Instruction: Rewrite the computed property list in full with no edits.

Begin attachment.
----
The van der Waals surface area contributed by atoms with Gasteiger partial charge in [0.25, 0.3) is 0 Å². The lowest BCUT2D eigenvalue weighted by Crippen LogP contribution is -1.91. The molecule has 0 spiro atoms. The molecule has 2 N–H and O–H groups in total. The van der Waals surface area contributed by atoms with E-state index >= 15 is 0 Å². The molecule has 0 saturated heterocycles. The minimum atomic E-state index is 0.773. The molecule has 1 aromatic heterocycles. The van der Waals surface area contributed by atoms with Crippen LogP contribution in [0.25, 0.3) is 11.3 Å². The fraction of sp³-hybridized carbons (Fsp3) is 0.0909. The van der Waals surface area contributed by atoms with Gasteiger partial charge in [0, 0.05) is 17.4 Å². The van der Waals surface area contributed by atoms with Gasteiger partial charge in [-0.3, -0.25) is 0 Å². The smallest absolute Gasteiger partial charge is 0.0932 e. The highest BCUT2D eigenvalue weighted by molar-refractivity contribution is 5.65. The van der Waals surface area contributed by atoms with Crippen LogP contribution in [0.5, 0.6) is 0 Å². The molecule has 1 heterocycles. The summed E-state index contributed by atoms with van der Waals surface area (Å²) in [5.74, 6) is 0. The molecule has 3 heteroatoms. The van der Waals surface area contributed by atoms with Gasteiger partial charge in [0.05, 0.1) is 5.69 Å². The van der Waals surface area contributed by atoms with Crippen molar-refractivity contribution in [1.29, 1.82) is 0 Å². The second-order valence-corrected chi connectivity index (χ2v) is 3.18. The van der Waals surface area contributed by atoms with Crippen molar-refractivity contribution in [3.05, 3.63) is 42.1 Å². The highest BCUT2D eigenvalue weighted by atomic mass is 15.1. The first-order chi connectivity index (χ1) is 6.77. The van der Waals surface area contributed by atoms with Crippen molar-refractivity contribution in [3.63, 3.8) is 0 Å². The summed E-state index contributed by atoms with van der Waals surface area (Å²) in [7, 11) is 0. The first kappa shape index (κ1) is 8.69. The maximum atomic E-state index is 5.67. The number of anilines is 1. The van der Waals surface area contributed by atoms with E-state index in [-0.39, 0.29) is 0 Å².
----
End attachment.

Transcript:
The van der Waals surface area contributed by atoms with Gasteiger partial charge in [0.25, 0.3) is 0 Å². The lowest BCUT2D eigenvalue weighted by Crippen LogP contribution is -1.91. The molecule has 0 spiro atoms. The molecule has 2 N–H and O–H groups in total. The van der Waals surface area contributed by atoms with E-state index >= 15 is 0 Å². The molecule has 0 saturated heterocycles. The minimum atomic E-state index is 0.773. The molecule has 1 aromatic heterocycles. The van der Waals surface area contributed by atoms with Crippen LogP contribution in [0.25, 0.3) is 11.3 Å². The fraction of sp³-hybridized carbons (Fsp3) is 0.0909. The van der Waals surface area contributed by atoms with Gasteiger partial charge in [0, 0.05) is 17.4 Å². The van der Waals surface area contributed by atoms with Gasteiger partial charge in [-0.3, -0.25) is 0 Å². The smallest absolute Gasteiger partial charge is 0.0932 e. The highest BCUT2D eigenvalue weighted by molar-refractivity contribution is 5.65. The van der Waals surface area contributed by atoms with Crippen LogP contribution in [0.5, 0.6) is 0 Å². The molecule has 1 heterocycles. The summed E-state index contributed by atoms with van der Waals surface area (Å²) in [5.74, 6) is 0. The molecule has 3 heteroatoms. The van der Waals surface area contributed by atoms with Gasteiger partial charge in [0.05, 0.1) is 5.69 Å². The van der Waals surface area contributed by atoms with Crippen molar-refractivity contribution in [1.29, 1.82) is 0 Å². The second-order valence-corrected chi connectivity index (χ2v) is 3.18. The van der Waals surface area contributed by atoms with Crippen molar-refractivity contribution in [3.05, 3.63) is 42.1 Å². The highest BCUT2D eigenvalue weighted by atomic mass is 15.1. The first-order chi connectivity index (χ1) is 6.77. The van der Waals surface area contributed by atoms with Crippen molar-refractivity contribution in [3.63, 3.8) is 0 Å². The summed E-state index contributed by atoms with van der Waals surface area (Å²) in [7, 11) is 0. The first kappa shape index (κ1) is 8.69. The maximum atomic E-state index is 5.67. The number of anilines is 1. The van der Waals surface area contributed by atoms with E-state index in [-0.39, 0.29) is 0 Å².